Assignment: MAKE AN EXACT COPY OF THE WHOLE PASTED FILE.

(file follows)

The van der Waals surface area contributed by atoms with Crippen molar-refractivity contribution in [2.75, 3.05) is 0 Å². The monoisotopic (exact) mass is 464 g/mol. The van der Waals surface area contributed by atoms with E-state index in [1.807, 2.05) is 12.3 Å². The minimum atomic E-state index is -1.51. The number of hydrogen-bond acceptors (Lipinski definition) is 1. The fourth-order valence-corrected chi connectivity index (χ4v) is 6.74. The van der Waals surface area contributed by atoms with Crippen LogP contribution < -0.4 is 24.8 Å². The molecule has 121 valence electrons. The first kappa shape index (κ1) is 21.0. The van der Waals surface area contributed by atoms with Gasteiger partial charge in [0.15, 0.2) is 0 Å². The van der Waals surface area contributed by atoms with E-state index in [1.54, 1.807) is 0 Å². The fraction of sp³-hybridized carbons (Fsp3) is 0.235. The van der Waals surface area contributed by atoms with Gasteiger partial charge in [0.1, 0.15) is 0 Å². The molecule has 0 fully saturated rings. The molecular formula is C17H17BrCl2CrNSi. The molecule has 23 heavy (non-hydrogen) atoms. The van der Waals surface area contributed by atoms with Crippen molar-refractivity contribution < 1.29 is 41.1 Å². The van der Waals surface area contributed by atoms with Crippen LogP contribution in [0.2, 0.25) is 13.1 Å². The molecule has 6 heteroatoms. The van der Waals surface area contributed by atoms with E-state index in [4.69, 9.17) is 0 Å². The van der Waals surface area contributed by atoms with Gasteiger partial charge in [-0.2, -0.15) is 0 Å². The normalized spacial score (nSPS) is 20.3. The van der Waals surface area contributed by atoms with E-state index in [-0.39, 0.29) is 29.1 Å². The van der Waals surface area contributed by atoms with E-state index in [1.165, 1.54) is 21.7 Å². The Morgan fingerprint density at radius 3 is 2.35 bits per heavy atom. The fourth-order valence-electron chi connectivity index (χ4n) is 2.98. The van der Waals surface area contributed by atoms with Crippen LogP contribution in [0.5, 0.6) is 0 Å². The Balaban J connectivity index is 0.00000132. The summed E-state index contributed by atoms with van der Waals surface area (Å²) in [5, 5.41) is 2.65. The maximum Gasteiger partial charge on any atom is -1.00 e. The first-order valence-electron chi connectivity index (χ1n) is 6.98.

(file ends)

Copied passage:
The van der Waals surface area contributed by atoms with Crippen molar-refractivity contribution in [2.75, 3.05) is 0 Å². The monoisotopic (exact) mass is 464 g/mol. The van der Waals surface area contributed by atoms with E-state index in [1.807, 2.05) is 12.3 Å². The minimum atomic E-state index is -1.51. The number of hydrogen-bond acceptors (Lipinski definition) is 1. The fourth-order valence-corrected chi connectivity index (χ4v) is 6.74. The van der Waals surface area contributed by atoms with Crippen LogP contribution < -0.4 is 24.8 Å². The molecule has 121 valence electrons. The first kappa shape index (κ1) is 21.0. The van der Waals surface area contributed by atoms with Gasteiger partial charge in [0.15, 0.2) is 0 Å². The van der Waals surface area contributed by atoms with E-state index in [1.54, 1.807) is 0 Å². The fraction of sp³-hybridized carbons (Fsp3) is 0.235. The van der Waals surface area contributed by atoms with Gasteiger partial charge in [0.1, 0.15) is 0 Å². The molecule has 0 fully saturated rings. The molecular formula is C17H17BrCl2CrNSi. The molecule has 23 heavy (non-hydrogen) atoms. The van der Waals surface area contributed by atoms with Crippen molar-refractivity contribution < 1.29 is 41.1 Å². The van der Waals surface area contributed by atoms with Crippen LogP contribution in [0.2, 0.25) is 13.1 Å². The molecule has 6 heteroatoms. The van der Waals surface area contributed by atoms with E-state index in [4.69, 9.17) is 0 Å². The van der Waals surface area contributed by atoms with Gasteiger partial charge in [-0.2, -0.15) is 0 Å². The normalized spacial score (nSPS) is 20.3. The van der Waals surface area contributed by atoms with E-state index in [-0.39, 0.29) is 29.1 Å². The van der Waals surface area contributed by atoms with E-state index in [1.165, 1.54) is 21.7 Å². The Morgan fingerprint density at radius 3 is 2.35 bits per heavy atom. The fourth-order valence-electron chi connectivity index (χ4n) is 2.98. The van der Waals surface area contributed by atoms with Crippen LogP contribution in [0.5, 0.6) is 0 Å². The Balaban J connectivity index is 0.00000132. The summed E-state index contributed by atoms with van der Waals surface area (Å²) in [5, 5.41) is 2.65. The maximum Gasteiger partial charge on any atom is -1.00 e. The first-order valence-electron chi connectivity index (χ1n) is 6.98.